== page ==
The genus Ipomoea is thought to contain over 500 species with ploidy levels ranging from 2x to 6x (Ozias-Akins & Jarret, 1994). Sweet potato is the only Ipomoea species of economic importance as a food crop (Onwueme & Charles, 1994), and has both 4x and 6x forms (2n = 4x = 60 or 2n= 6x = 90). I. batatas probably originates from a cross between the ancestors of I. trifida (Huang & Sun, 2000; Jarret & Austin, 1994) and another wild Ipomoea sp., in Central or northern South America, at least 5000 years ago, and may be among “man’s” earliest domesticates. By the time of European contact, sweet potato was cultivated throughout the American tropics and had spread to the Easter Islands, Hawaiian and other Polynesian islands, as well as New Zealand. Sweet potato was introduced several different times into Europe, Africa and Asia during the late 15th and 16th centuries. In Africa, sweet potato was introduced to at least two places, West Africa and East Africa (Austin 1987).
Today, thousands of cultivars of sweet potato are grown throughout the tropics and subtropics (He, Prakash & Jarret, 1995). With an annual production of more than 133 million tons globally, sweet potato currently ranks as the seventh most important food crop on a fresh-weight basis in the world, and fifth in developing countries after rice, wheat, maize, and cassava (CIP,1999a). The production is concentrated in East Asia, the Caribbean, and tropical Africa, with the bulk of the crop (88%) being grown in China (Fig. 1; Hijmans, Huaccho & Zhang, 2001). In Africa the production is concentrated in the countries around the Lake Victoria.
Uganda is the biggest producer of sweet potato in Africa, and the third in the world. Sweet potato is processed into snacks, starch, liquor, flour and a variety of other industrial products. In addition to being used for human consumption, sweet potato is also widely used as an animal feed (CIP, 2000b). Because of the enormous genetic diversity of sweet potato (Zhang et al., 1998, 2000), and the accompanying diversity in phenotypic and morphological traits (Woolfe, 1992), the crop has great potential for further development to accommodate specific uses.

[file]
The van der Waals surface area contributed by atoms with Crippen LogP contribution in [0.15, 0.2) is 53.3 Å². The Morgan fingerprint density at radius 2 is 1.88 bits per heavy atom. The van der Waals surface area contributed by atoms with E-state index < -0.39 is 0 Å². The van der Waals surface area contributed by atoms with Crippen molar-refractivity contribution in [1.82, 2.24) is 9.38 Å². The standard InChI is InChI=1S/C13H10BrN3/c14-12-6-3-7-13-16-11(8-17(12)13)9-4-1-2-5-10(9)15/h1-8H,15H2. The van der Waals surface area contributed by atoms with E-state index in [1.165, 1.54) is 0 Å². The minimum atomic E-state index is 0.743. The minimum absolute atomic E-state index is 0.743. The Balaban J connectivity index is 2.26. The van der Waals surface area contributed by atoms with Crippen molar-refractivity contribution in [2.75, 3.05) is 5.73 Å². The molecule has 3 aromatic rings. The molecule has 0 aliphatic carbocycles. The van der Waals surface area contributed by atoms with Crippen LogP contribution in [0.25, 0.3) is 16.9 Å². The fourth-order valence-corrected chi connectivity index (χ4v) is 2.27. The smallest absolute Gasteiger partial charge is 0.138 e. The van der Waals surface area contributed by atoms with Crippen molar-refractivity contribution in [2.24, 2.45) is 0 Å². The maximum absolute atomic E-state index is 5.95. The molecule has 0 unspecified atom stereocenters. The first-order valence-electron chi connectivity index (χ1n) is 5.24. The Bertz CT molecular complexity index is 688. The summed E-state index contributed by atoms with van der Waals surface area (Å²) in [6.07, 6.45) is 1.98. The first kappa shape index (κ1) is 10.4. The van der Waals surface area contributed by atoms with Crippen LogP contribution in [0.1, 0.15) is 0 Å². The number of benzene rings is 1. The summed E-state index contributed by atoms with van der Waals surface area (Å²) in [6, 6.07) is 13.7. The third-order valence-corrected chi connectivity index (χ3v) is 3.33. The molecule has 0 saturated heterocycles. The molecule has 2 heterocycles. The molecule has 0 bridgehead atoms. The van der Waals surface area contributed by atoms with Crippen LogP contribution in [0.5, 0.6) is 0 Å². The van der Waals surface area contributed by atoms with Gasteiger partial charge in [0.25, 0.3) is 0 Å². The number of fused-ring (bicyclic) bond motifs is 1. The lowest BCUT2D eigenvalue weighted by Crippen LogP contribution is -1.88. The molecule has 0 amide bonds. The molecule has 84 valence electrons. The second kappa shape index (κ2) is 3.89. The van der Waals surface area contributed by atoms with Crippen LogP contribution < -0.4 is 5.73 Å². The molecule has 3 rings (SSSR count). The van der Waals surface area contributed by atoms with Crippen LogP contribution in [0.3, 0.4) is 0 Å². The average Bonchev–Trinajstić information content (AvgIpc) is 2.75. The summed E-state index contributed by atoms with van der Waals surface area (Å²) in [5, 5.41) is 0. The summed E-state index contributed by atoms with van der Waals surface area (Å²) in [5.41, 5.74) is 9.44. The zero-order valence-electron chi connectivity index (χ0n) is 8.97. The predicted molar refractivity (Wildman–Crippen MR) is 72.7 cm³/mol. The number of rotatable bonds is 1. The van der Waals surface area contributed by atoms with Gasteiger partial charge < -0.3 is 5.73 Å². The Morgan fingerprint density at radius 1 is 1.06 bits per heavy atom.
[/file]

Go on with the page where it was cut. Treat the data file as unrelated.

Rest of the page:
Sweet potato performs well in relatively poor soils, with few inputs, and has a short growing period. Among the major starch staple crops, it has the largest rates of production per unit area per unit time (Woolfe, 1992): in some areas up to three harvests per year can be achieved (Karyeija, Gibson & Valkonen, 1998a). Sweet potato tubers are rich in vitamin C and essential mineral salts. Due to the high beta-carotene content of yellow and orange-fleshed tubers, they are being promoted to alleviate vitamin A deficiency in East Africa (CIP, 1999b).
Despite the advantages that the cultivation of sweet potato offers, production tends to be concentrated in countries with low per capita incomes, and within those countries in regions where income levels are relatively low. Because of this, sweet potato has commonly been categorized as a “subsistence”, “food security”, or “famine relief” crop. Efforts to improve the agronomic qualities of sweet potato will therefore be of most benefit to developing countries, and particularly the poor sectors of the population within those countries. The International Potato Center (CIP), in Lima, Peru, has the international mandate for research on sweet potatoes in developing countries. Woolfe (1992) has reviewed the general agronomic principles of sweet potato production. The subsistence production of sweet potato in Africa has been reviewed by Karyeija, Gibson & Valkonen (1998a).
Fig. 1. Area cultivated with sweet potato over the period 1998-2000, each dot represents 1000 ha. (Hijmans, Huaccho & Zhang, 2001).
Viruses of sweet potato Although the sweet potato weevils (Cylas brunneus and C. puncticolis) are the most devastating pests of sweet potato worldwide (CIP, 2000a), diseases caused by viruses follow closely in importance wherever sweet potato is grown.
Worldwide at least 19 different viruses have been described in sweet potato, but only 11 of these have currently been recognized by the International Committee of Taxonomy of Viruses (ICTV; Table 1). This number, however, will most likely increase by additional surveys. Vegetative propagation, usually by taking cuttings from a previous crop (Onwueme & Charles, 1994; Karyeija, Gibson & Valkonen, 1998a), increases the risk of a build-up of viruses. The importance of virus diseases and their build-up in farmers’ planting material has been shown in China, where crops planted using pathogen tested sweet potato cultivars yielded 30-40% more, on average, than crops grown from farm-derived planting materials (Carey et al., 1999; Fugli et al., 1999).
Table 1. Viruses that have been reported in sweet potato crops